In Phobias & Fears


The definition of triskaidekaphobia, according to the British Dictionary, is “Abnormal fear of the number thirteen (13).” Triskaidekaphobia comes from the Greek words “tris” meaning “three,” “kai” meaning “and,” “deka” meaning “ten,” and “phobia” meaning “morbid fear or flight.” Triskaidekaphobia pronunciation is quite hard.

|SEE ALSO: Weird Phobias|

Triskaidekaphobia can also include avoiding the use of the number 13 in any form. These forms can include:

  1. Seats in a theater
  2. Rows of seats on an aircraft
  3. Floors in a building
  4. Room numbers in a hotel
  5. Guests at a meal table
  6. Chapters in a book
  7. Repetitions of an exercise in a set
  8. Any occurrence of anything amounting to or adding up to ’13’


There is no specific origin of the condition known as ‘triskaidekaphobia.’ The word itself originated in 1911. It was created by Isador Coriat, a psychiatrist and neurologist in Boston, Massachusetts and first used in the book, Abnormal Psychology. Triskaidekaphobia to the sufferer is the same as any other phobia. According to the American Psychiatric Association, a phobia is “an abnormally fearful response to a danger that is imagined or is irrationally exaggerated.”

Some people are of the opinion that triskaidekaphobia is not so much a phobia as a superstition. Sufferers of a true fear of the number ’13’ would disagree. According to the Diagnostic and Statistical Manual of Mental Disorders, Fourth Edition Text Revision (DSM-IV-TR), a phobia “is characterized by clinically significant anxiety provoked by exposure to a specific feared object or situation, often leading to avoidance behavior.”

Diagnostic Criteria for a Phobia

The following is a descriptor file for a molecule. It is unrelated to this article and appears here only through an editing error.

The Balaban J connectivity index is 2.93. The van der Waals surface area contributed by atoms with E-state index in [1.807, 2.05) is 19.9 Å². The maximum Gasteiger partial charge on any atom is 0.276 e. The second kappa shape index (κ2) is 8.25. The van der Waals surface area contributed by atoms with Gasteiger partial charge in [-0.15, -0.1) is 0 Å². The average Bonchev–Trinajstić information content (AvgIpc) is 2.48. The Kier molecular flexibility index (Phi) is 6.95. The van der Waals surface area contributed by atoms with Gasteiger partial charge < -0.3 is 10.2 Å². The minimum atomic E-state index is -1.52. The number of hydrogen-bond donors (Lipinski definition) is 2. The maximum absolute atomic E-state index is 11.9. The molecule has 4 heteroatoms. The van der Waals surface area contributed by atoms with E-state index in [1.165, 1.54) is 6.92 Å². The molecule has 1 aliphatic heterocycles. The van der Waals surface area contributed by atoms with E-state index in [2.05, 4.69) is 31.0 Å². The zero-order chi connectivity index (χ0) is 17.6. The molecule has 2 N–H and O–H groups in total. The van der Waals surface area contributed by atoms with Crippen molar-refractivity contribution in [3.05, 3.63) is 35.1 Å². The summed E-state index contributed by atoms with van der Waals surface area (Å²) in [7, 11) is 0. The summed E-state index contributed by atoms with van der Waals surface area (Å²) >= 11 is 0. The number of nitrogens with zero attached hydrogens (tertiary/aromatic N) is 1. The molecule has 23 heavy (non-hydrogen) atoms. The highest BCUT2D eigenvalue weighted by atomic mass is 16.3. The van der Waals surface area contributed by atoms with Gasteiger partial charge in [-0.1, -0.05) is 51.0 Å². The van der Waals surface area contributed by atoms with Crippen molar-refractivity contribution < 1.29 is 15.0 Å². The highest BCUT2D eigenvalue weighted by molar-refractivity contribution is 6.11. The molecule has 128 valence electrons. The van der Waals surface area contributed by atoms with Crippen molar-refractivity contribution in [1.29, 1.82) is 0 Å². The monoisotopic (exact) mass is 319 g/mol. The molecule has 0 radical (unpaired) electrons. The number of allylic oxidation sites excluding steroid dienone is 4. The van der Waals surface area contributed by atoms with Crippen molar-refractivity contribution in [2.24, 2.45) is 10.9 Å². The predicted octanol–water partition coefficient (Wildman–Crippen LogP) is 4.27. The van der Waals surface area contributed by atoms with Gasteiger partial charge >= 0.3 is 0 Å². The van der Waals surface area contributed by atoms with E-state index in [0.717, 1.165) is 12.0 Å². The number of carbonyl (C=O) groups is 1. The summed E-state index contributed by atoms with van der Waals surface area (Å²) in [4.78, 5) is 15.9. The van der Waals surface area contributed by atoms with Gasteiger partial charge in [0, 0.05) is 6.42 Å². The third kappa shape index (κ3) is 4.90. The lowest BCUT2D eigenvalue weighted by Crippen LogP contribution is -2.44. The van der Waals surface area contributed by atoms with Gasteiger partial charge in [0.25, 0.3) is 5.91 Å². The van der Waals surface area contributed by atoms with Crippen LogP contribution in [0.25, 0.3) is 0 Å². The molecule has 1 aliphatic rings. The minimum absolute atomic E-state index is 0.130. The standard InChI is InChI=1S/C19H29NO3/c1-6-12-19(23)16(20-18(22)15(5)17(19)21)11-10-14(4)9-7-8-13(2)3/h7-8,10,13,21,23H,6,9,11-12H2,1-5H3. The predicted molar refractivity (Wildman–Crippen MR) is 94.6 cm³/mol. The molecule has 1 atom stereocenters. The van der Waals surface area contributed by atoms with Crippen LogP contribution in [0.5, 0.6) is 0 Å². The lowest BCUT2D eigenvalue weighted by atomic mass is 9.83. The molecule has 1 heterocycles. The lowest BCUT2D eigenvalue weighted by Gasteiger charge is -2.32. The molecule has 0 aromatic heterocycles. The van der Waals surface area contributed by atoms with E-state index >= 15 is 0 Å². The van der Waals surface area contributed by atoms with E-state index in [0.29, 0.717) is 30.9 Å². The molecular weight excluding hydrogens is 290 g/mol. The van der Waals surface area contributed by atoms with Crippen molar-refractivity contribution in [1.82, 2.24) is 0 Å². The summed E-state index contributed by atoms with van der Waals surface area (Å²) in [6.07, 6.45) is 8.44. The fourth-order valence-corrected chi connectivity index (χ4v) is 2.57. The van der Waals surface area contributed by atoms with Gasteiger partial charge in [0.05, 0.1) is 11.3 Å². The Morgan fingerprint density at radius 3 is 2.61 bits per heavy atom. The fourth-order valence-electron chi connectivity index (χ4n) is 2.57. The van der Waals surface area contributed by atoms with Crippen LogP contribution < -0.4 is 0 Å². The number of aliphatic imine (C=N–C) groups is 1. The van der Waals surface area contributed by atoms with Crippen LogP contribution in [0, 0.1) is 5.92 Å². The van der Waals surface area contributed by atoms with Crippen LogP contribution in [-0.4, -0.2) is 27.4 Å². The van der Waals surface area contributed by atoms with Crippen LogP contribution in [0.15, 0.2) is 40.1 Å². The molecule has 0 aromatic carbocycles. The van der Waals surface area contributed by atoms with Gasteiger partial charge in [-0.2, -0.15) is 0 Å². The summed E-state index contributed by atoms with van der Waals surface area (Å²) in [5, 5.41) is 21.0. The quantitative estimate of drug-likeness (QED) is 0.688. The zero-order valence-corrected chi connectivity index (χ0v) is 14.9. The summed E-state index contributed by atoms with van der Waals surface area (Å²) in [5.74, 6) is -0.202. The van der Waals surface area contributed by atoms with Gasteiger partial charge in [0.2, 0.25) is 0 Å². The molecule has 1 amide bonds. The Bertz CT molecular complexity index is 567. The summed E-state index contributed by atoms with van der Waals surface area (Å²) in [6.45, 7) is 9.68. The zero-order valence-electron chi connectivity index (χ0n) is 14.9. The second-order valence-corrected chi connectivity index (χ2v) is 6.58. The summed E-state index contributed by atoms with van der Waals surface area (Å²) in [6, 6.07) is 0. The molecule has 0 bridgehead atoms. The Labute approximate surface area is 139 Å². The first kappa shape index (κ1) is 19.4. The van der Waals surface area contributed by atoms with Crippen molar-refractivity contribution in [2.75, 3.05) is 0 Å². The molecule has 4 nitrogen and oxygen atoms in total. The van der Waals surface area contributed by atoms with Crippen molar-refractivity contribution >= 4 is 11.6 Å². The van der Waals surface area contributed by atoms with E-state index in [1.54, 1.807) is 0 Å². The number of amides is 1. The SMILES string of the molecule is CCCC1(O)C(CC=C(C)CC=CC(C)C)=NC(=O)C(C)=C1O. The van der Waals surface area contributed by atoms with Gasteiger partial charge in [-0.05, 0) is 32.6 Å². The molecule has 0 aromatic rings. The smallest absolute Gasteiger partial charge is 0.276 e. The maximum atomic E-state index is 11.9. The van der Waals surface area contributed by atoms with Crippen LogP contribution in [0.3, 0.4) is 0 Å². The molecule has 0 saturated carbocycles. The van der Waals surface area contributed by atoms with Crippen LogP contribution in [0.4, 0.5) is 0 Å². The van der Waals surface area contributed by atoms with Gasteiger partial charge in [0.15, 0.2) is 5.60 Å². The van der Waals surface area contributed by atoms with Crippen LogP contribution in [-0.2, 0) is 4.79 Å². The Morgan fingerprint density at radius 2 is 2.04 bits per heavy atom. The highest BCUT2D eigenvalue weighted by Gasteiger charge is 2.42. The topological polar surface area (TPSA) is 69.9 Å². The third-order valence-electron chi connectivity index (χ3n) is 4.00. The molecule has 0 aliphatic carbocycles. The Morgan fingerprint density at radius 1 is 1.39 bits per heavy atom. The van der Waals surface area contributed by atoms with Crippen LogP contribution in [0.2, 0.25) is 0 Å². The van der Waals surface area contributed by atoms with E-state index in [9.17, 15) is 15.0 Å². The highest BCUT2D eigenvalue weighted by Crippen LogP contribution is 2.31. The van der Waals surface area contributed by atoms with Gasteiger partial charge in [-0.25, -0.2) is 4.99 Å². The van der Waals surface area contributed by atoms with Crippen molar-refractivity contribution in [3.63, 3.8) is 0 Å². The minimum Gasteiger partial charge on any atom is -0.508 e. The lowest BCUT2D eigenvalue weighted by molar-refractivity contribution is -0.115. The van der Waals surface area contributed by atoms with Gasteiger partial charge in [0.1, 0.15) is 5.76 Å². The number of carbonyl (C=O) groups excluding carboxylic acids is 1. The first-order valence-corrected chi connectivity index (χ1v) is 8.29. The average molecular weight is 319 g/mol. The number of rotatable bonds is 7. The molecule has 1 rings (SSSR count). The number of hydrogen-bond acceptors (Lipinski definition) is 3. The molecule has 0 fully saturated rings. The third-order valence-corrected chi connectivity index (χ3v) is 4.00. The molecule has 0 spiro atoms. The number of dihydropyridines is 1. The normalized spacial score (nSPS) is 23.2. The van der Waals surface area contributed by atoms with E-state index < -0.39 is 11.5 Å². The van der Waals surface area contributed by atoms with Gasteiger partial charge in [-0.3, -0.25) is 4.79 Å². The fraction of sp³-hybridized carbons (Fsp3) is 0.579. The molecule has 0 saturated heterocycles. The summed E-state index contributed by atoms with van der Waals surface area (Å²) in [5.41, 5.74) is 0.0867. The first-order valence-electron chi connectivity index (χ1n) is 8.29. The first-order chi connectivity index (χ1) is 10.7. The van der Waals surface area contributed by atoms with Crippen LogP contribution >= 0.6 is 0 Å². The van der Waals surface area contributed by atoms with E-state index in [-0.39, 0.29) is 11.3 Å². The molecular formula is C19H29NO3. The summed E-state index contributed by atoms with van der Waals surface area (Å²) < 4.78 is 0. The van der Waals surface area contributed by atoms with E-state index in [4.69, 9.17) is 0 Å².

As with any condition that “doesn’t feel right,” a medical professional MUST be consulted. This information is only to be used for educational purposes. Do not use it to diagnose a condition. “Playing doctor” can be fatal. The criteria listed below apply to adults. Young people under age 18 must show these symptoms for at least six months.

  1. Marked and persistent fear that is unreasonable, cued by the presence or anticipation of a specific object or situation (in this case, encountering the number 13, especially if it pops up unexpectedly).
  2. Exposure to the phobic stimulus almost invariably provokes an immediate anxiety response, which may include a Panic Attack. A Panic Attack in itself is an anxiety disorder that needs professional medical attention.
  3. The person recognizes that the fear is excessive or unreasonable.
  4. The phobic situation is avoided, or else endured with intense anxiety or distress.
  5. The avoidance, anxious anticipation, or distress in the feared situation interferes significantly with the person’s normal routine, occupational or academic functioning, or social activities or relationships, or there is marked distress about having the phobia.


As with any anxiety issue, triskaidekaphobia should never be dismissed or discounted. The phrase, “it’s all in your head” is extremely disrespectful to the sufferer and can be as harmful as the phobia itself. Always get a professional assessment and diagnosis if this, or any other phobia, is causing enough distress to be noticeable in any way to anyone.

Whether it is a phobia or a superstition, any phobia is very real to the person dealing with it. The only criteria needed to take action is that the person is experiencing distress with the condition and wants to do something about it. Triskaidekaphobia is like an eating disorder in that contact with the number 13, like contact with food, cannot be completely avoided, nor controlled. The worst part of having a phobia like this is knowing it isn’t logical, but having no control over the reaction to the phobic stimulus. It can, however, be treated, so an individual who suffers from triskaidekaphobia can work with a psychotherapist or psychiatrist to lessen the fear and anxiety the condition produces.

A well-known type of therapy used for this and other phobias is CBT, or Cognitive Behavioral Therapy. CBT involves different ways of coming to terms with the phobia and becoming desensitized to the stimulus. When something as commonplace as a date on a calendar, or a number on a grocery-store receipt can trigger a phobic attack, seriously considering professional help is a good idea and is appropriate. There are even therapists and psychiatrists who specialize in working with people who have phobias.